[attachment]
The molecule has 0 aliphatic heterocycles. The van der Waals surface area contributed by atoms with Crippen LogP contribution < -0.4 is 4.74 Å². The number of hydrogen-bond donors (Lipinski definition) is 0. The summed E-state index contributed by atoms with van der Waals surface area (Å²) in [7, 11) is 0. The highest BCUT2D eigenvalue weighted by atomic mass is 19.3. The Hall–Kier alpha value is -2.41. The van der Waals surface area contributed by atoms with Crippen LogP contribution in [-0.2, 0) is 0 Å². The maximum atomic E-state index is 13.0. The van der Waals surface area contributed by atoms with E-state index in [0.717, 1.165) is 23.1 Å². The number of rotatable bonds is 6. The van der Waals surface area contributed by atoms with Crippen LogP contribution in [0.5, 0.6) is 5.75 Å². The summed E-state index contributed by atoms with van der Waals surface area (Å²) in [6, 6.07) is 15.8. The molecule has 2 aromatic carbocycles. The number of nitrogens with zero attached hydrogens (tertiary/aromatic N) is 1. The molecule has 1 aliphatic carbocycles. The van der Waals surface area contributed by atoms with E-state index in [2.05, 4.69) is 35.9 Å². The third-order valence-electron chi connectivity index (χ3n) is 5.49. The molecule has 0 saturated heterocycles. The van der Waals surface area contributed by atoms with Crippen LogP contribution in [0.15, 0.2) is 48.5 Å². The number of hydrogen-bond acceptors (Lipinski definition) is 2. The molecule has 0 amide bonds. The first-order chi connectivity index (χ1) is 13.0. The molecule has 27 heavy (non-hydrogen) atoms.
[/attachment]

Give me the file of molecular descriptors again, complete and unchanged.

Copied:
The molecule has 0 aliphatic heterocycles. The van der Waals surface area contributed by atoms with Crippen LogP contribution < -0.4 is 4.74 Å². The number of hydrogen-bond donors (Lipinski definition) is 0. The summed E-state index contributed by atoms with van der Waals surface area (Å²) in [7, 11) is 0. The highest BCUT2D eigenvalue weighted by atomic mass is 19.3. The Hall–Kier alpha value is -2.41. The van der Waals surface area contributed by atoms with Crippen LogP contribution in [-0.2, 0) is 0 Å². The maximum atomic E-state index is 13.0. The van der Waals surface area contributed by atoms with E-state index in [0.717, 1.165) is 23.1 Å². The number of rotatable bonds is 6. The van der Waals surface area contributed by atoms with Crippen LogP contribution in [0.5, 0.6) is 5.75 Å². The summed E-state index contributed by atoms with van der Waals surface area (Å²) in [6, 6.07) is 15.8. The molecule has 2 aromatic carbocycles. The number of nitrogens with zero attached hydrogens (tertiary/aromatic N) is 1. The molecule has 1 aliphatic carbocycles. The van der Waals surface area contributed by atoms with E-state index in [2.05, 4.69) is 35.9 Å². The third-order valence-electron chi connectivity index (χ3n) is 5.49. The molecule has 0 saturated heterocycles. The van der Waals surface area contributed by atoms with Crippen LogP contribution in [0.15, 0.2) is 48.5 Å². The number of hydrogen-bond acceptors (Lipinski definition) is 2. The molecule has 0 amide bonds. The first-order chi connectivity index (χ1) is 13.0. The molecule has 27 heavy (non-hydrogen) atoms.